It was these questions that initiated the start of The Great Barwell Learning Adventure!
In order to begin our journey, as a staff we focused on the work of educationalists, neuroscientists and psychologists to ensure that our work was grounded in the pedagogy of learning. We used assessment data to see which groups of pupils in our school and nationally make less progress than others and we asked stakeholders what was important to them in a new curriculum. This enabled us to develop a set of principles unto which our curriculum could be attached so that we could always ensure that we focused on what was important. Alongside developing this curriculum, teachers are also focused on continuously improving the quality of their classroom practice, their Personal Professional Development through our Professional Growth Projects, and their leadership skills through external provision. All of this professional development is set out in the Professional Growth for Teachers Document in the Great Staff Expedition.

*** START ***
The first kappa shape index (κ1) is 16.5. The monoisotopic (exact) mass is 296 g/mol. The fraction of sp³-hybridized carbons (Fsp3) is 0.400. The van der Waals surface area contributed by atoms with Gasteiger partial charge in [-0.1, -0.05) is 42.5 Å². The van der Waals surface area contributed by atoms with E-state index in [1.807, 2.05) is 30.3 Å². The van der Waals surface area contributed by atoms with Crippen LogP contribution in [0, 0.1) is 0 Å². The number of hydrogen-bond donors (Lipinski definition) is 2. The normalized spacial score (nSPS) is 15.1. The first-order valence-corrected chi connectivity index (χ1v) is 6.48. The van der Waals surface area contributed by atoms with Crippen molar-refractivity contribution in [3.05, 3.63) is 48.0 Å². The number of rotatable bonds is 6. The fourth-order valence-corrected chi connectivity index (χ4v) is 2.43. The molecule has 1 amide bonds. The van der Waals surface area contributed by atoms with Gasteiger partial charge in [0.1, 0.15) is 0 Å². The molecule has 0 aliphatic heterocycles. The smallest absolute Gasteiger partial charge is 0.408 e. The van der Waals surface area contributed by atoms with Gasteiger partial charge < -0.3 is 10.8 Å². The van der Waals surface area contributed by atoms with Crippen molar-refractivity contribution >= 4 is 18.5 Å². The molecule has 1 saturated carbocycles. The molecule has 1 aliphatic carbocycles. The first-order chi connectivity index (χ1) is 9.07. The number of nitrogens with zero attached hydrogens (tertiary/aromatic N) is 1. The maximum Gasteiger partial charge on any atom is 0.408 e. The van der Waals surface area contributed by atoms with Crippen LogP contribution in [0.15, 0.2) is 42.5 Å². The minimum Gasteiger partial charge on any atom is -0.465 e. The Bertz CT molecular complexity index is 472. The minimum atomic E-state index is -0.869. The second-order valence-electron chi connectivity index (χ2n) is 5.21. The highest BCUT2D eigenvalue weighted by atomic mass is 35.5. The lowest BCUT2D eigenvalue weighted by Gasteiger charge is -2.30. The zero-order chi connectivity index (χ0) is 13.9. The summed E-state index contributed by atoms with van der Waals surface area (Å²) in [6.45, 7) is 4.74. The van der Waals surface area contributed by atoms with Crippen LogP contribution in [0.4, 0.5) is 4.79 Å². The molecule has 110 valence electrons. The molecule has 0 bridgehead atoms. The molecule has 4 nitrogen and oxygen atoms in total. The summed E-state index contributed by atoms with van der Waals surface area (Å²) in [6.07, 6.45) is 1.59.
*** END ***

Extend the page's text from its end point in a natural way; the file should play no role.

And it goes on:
Below is a set of principles that our Learning Adventure is built upon:
- Inspiring, immersive and creative – we want children to enjoy the act of learning
- Belongs to Barwell – we are an outward-facing school that collaborates with many others and reads widely but ultimately, our curriculum will be unique to us as it is built for us
- Reading and vocabulary – our curriculum will be built around reading and vocabulary to address the gap in word knowledge and life experiences